A dose of KZN genes shake things up in Addo

Posted on 1 April 2020

The book Wilding by Isabella Tree describes how life returns to Knepp farm in England once its fields are released from cultivation and handed back to nature. In the absence of ploughs, biodiversity explodes. Rare species of birds, insects and plants return, sometimes to unexpected habitats. Yet nature needed some help.

Key species were reintroduced to aid Knepp’s revival: wild ponies, deer and pigs to root about, change vegetation patterns and add crucial dung.

What’s fascinating about Wilding is its revelation of how little we know about nature’s interwoven designs. Human memory is short – wild places our parents remember may already be degraded eco-systems, with, say, nightingales clinging to the edge of what territory is left to them rather than thriving in the perfect spot. But one thing is certain: nature has less space than ever. All of which makes the translocation of a whopping bull elephant from Tembe Elephant Park in northern KwaZulu-Natal to Addo in the Eastern Cape, something to cheer about.

Tembe, a northern KZN elephant, stands head and shoulders above his new friends in Addo. Image credit: John Vosloo

The 35-year-old ‘Tembe’, who is in his sexual prime, has tusks measuring 1,39 metres and it’s hoped his genes will be passed on to new generations of Cape elephants.

Addo’s pachyderms were down to just seven breeding individuals when the park was proclaimed back in 1931. They have suffered genetically as a result, one consequence being that the females are almost all tuskless. Bringing eight bulls from Kruger to Addo in the 2000s helped inject new blood, but only two remain and more wild genes are badly needed.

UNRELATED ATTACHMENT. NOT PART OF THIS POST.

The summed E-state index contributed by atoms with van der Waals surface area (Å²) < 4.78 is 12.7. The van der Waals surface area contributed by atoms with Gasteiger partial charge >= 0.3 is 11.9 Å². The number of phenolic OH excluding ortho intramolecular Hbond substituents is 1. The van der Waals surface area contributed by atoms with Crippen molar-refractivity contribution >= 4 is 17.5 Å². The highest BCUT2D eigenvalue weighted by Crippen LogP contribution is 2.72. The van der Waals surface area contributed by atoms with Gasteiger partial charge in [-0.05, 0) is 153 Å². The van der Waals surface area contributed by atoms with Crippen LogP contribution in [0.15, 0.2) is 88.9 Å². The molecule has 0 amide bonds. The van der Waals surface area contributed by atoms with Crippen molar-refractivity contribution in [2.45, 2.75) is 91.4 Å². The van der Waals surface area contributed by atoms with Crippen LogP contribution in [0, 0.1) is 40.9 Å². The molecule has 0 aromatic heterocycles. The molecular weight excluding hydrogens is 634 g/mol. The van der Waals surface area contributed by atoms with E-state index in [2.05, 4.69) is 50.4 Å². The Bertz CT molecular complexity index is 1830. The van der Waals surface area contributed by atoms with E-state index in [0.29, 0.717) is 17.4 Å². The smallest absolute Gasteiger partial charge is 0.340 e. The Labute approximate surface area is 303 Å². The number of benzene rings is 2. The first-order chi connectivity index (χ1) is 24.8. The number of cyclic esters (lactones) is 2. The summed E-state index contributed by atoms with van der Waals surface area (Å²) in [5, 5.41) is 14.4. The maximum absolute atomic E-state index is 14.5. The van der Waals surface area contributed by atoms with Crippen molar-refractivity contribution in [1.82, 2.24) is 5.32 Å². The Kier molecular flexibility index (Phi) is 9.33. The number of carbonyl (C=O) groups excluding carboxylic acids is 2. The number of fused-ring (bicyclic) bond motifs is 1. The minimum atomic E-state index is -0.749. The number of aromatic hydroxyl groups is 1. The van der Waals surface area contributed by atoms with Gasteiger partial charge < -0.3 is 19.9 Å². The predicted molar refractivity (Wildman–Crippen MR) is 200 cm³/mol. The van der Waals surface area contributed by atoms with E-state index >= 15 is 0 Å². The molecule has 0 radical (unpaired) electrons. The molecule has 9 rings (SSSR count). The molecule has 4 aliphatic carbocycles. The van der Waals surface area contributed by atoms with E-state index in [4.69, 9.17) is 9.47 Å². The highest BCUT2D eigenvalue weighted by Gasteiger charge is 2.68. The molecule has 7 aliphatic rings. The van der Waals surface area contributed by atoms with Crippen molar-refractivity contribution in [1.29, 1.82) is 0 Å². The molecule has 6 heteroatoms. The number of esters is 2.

Enter Tembe. Park manager Nick de Goede says the bull, thinner and taller than the Addo locals, has already been seen hanging out with females. He’s also been involved in at least one tussle (he broke the tip of his tusk) and, despite the difference in vegetation, is feeding well. Two more big tuskers will follow Tembe soon.

Addo has expanded rapidly since 2000, and includes farmland that is now returning slowly to wilderness. The park has released wildlife into new sections, no doubt kicking off ancient revivals and patterns. Last year, 28 elephants were introduced to the Darlington region and, if funding is raised as planned, by the end of 2020 the Kabouga section will be fenced and 150 elephants can move there.

Plans are afoot to link even more sections, allowing the wildlife to follow natural water and food sources. Who knows what more space and freedom will bring, not only for Addo’s ellies but for the landscape they roam? Here’s to a little more wildness in the world.

Text: Janine Stephen

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